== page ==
Life, Liberty, and Land: Restrictions on Foreign Ownership of Land in the Philippines

By Amanda Carpo, Monday, May 12, 2008

 

It’s said that “a true free market economy is an economy in which all resources are owned by individuals, and in which decisions about the allocation of those resources are made by individuals without government intervention”. The laissez-faire doctrine maintains that “private initiative and production are best allowed to roam free, opposing economic interventionism and taxation by the state beyond that which is perceived to be necessary to maintain individual liberty, peace, security, and property rights”. The success of capitalism in the former Soviet Union and China are examples of this.  Many nations have adopted doctrines which promote economic freedom and property rights. Whether this can be said of the Philippines is debatable, especially when you take the issue of land ownership into consideration.

 

While property rights are the linchpin of a free market economy, many developing nations like the Philippines regulate or outwardly prohibit property rights of foreigners. Protectionist policy in the Philippines has several possible explanations: the consequence of 400 years of colonization, concentration of ownership with landed elite, or the promotion of local enterprise and industry. It is surprising, in this day and age to find the following paragraph in Article XII of the Philippine Constitution with regard to National Economy and Patrimony:

 

“The state shall promote industrialization and full employment based on sound agricultural development and agrarian reform through industries that make full and efficient use of human and natural resources, and which are competitive in domestic and foreign markets. However, the state shall protect Filipino enterprises against unfair foreign competition and trade practices”

 

Personally, this seems to be an anti competitive backwards policy which promotes inefficiency. For whatever the reason, the bitter consequence is that foreigners are not allowed to own land in the Philippines.

 

If the Philippines recognizes that inviting and encouraging foreign direct investment is a key factor in economic growth then foreign land ownership is a huge issue which must be addressed for the Philippines development. Real estate ownership is a key property right which allows investors flexibility and the ability to take more risks i.e., make bigger investments.

 

So, what exactly are foreigners faced with when they want to purchase or use land for their homes or businesses?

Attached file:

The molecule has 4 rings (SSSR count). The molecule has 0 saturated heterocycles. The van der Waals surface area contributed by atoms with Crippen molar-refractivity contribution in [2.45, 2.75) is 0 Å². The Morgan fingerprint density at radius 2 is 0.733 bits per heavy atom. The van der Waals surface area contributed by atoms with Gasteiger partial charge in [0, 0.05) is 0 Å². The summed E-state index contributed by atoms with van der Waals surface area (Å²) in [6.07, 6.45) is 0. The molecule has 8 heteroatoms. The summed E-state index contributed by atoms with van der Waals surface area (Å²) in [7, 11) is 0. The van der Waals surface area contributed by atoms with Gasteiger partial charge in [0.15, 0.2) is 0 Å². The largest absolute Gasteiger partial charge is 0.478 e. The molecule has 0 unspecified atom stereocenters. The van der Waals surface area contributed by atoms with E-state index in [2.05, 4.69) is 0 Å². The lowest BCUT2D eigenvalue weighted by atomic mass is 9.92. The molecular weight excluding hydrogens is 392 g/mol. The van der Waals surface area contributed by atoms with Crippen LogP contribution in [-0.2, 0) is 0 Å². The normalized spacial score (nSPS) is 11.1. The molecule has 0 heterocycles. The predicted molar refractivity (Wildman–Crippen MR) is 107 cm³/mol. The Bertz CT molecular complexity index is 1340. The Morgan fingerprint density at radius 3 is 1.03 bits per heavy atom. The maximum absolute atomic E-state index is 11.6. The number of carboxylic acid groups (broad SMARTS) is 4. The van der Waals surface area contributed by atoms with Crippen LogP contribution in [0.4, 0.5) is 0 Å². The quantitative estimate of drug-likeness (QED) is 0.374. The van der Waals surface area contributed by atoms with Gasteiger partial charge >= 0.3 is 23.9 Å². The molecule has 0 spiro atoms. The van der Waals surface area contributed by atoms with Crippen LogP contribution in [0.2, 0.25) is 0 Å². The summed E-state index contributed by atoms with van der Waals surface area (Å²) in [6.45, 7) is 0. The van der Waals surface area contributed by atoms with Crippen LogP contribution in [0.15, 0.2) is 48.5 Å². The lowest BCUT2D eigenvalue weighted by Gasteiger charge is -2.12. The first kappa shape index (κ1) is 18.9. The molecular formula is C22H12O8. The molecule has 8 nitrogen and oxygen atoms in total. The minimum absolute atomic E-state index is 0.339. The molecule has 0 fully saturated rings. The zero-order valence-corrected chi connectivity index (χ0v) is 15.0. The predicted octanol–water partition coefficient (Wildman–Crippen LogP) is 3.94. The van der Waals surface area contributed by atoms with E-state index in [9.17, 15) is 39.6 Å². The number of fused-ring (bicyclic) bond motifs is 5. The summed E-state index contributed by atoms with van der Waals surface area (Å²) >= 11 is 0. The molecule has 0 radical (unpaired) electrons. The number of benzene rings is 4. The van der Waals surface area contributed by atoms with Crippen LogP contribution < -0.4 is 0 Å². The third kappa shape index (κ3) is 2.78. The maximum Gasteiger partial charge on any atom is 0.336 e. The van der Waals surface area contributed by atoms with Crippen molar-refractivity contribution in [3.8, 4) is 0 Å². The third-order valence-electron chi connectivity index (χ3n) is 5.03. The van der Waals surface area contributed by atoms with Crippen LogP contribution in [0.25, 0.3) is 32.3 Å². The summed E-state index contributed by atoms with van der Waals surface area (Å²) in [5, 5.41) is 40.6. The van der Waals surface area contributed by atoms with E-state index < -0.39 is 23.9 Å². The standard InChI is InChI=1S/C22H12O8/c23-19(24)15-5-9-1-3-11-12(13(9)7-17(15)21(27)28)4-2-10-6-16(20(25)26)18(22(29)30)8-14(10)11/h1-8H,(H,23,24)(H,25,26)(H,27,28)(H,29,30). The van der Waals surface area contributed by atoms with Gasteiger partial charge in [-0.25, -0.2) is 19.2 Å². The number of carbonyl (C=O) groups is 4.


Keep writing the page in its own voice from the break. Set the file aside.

Ownership of land in the Philippines is restricted to persons or entities considered Philippine nationals or Filipino citizens. For this purpose, a corporation owned 60% by Filipino citizens is treated as a Philippine national. Acquiring land through aggressive ownership structures forces investors to with the Philippines’ Anti-Dummy Law which restricts the number of alien members on the Board of Directors of a landholding company to 40% alien participation. The property faces forfeiture if the law is breached.

 

Some of the exceptions to the restriction on foreigners acquisition of land in the Philippines are the following:

Ownership through a 60/40 company

 

Acquisition through hereditary succession if the foreigner is a legal or natural heir
Purchase of not more than 40% interest in a condominium project
Purchase by a former natural-born Filipino citizen subject to the limitations prescribed by law. (natural born Filipinos who acquired foreign citizenship is entitled to own up to 1,000 sq.m. of residential land, and 1 hectare of agricultural or farm land)
Ownership through Filipinos who are married to aliens who retain their Filipino citizenship

 

Leasing land in the Philippines on a long term basis is an option for foreigners or foreign corporations with more than 40 percent foreign equity. Under the Investor’s Lease Act of the Philippines a foreign national and or corporation may enter into a lease agreement with Filipino landowners for an initial period of up to 50 years renewable once for an additional 25 years.

 

Foreigners are forced to lease and while it may seem the most viable and realistic option but the plain fact of the matter is that by nature lease is a very complex and hairy contract. This is exacerbated by the fact that most lease agreements in the Philippines are pro-landlord forcing alien lessees to accept commercial practices on advance rental, security deposits, escalation clauses, forfeiture, automatic ejectment that would be looked down upon if not prohibited in most countries. Where the lessor is at fault redress in the Philippine court system is a time consuming and unattractive solution-or not a solution at all.

 

Foreign ownership of land is a controversial issue nevertheless foreigners have options under the law that they can make use of. More important than what the law says is how it is actually enforced especially in case of conflict. No one should be forced to take the law into their own hands when it comes their property. The legal system should be there to protect property rights. Too often however, foreign investors are faced with an uphill battle when it comes to these issues.

 

What can a foreign investor or prospective property owner do when faced with these obstacles?  My recommendation is first to be aware of your rights and obligations. This will give you an idea of the real risks involved. Second, negotiate to protect your interests in lease contracts/agreements. It is important to thresh out potential issues from the beginning. The law alone often does not offer adequate protection. Finally, establish a good relationship with your lessor. More than anything, a lease is a business relationship which both parties must be committed to.  Until the law changes, it must be carefully navigated.

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